Expert George Wallace has some answers for this reader's problem ...

I am assuming the condensation is on the outside of your glasses. Since the arrival of nitrogen-filled scopes, it is has been a very long time since internal fogging has been an issue.

Personally I can’t actually remember having any trouble with lenses misting up when out deer stalking, so if it did happen it can’t have made much of an impression at the time!

A slow routine

This might be due to my routine which is to get out of the car, assemble my gear and then sit on the tailgate to have a cup of tea. So possibly the condensation problem had disappeared by the time I was ready to go?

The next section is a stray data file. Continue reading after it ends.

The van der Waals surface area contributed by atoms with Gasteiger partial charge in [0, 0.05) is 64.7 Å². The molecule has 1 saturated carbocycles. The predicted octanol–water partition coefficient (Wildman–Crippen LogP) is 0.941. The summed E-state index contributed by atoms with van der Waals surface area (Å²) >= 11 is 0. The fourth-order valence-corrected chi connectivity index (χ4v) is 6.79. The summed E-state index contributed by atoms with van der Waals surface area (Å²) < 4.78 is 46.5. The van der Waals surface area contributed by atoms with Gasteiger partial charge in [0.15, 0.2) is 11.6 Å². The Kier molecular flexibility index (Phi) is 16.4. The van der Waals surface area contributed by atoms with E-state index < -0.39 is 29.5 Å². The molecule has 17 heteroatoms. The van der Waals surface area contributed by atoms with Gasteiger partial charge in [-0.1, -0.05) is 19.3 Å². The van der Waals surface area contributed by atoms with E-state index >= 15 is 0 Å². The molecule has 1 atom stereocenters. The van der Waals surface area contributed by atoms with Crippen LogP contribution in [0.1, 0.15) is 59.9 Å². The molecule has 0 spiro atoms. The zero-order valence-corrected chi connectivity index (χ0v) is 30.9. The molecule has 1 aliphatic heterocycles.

Furthermore, having a slow and settled starting routine like this also gives the woods time to settle down again after your arrival.

So why does condensation happen?

If you take something from warm to cold, the warmer air on the lens surfaces gives out moisture as it cools, creating a mist which needs to be wiped.

When the warm surface cools to the air temperature, condensation usually stops. It is irritating but this happens with scopes, binoculars and also, of course, with spectacles if you wear them.

I have heard of cloths and sprays which are supposed to prevent condensation, but not seeing it as anything other than a brief inconvenience, I have never tried them.

Anybody else have any suggestions?